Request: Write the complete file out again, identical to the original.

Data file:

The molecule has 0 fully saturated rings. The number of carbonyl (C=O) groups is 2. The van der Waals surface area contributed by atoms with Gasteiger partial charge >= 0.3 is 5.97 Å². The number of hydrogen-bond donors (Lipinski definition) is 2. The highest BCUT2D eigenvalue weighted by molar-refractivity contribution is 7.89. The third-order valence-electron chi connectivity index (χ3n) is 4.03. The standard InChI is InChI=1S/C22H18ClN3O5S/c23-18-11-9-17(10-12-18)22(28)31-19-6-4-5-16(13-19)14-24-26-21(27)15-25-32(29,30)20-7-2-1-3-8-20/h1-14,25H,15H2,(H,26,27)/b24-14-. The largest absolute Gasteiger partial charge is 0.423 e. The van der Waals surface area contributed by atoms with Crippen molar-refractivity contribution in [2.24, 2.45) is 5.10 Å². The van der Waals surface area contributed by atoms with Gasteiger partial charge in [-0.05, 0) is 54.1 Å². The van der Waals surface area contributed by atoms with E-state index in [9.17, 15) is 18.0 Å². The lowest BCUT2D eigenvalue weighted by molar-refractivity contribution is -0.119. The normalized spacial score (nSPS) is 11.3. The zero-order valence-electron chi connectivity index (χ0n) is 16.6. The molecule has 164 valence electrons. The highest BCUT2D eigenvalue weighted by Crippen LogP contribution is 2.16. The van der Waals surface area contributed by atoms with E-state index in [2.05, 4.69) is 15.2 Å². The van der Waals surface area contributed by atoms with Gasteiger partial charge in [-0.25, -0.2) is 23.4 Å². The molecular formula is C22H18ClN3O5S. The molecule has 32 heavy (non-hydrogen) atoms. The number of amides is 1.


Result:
The molecule has 0 fully saturated rings. The number of carbonyl (C=O) groups is 2. The van der Waals surface area contributed by atoms with Gasteiger partial charge >= 0.3 is 5.97 Å². The number of hydrogen-bond donors (Lipinski definition) is 2. The highest BCUT2D eigenvalue weighted by molar-refractivity contribution is 7.89. The third-order valence-electron chi connectivity index (χ3n) is 4.03. The standard InChI is InChI=1S/C22H18ClN3O5S/c23-18-11-9-17(10-12-18)22(28)31-19-6-4-5-16(13-19)14-24-26-21(27)15-25-32(29,30)20-7-2-1-3-8-20/h1-14,25H,15H2,(H,26,27)/b24-14-. The largest absolute Gasteiger partial charge is 0.423 e. The van der Waals surface area contributed by atoms with Crippen molar-refractivity contribution in [2.24, 2.45) is 5.10 Å². The van der Waals surface area contributed by atoms with Gasteiger partial charge in [-0.05, 0) is 54.1 Å². The van der Waals surface area contributed by atoms with E-state index in [9.17, 15) is 18.0 Å². The lowest BCUT2D eigenvalue weighted by molar-refractivity contribution is -0.119. The normalized spacial score (nSPS) is 11.3. The zero-order valence-electron chi connectivity index (χ0n) is 16.6. The molecule has 164 valence electrons. The highest BCUT2D eigenvalue weighted by Crippen LogP contribution is 2.16. The van der Waals surface area contributed by atoms with E-state index in [2.05, 4.69) is 15.2 Å². The van der Waals surface area contributed by atoms with Gasteiger partial charge in [-0.25, -0.2) is 23.4 Å². The molecular formula is C22H18ClN3O5S. The molecule has 32 heavy (non-hydrogen) atoms. The number of amides is 1.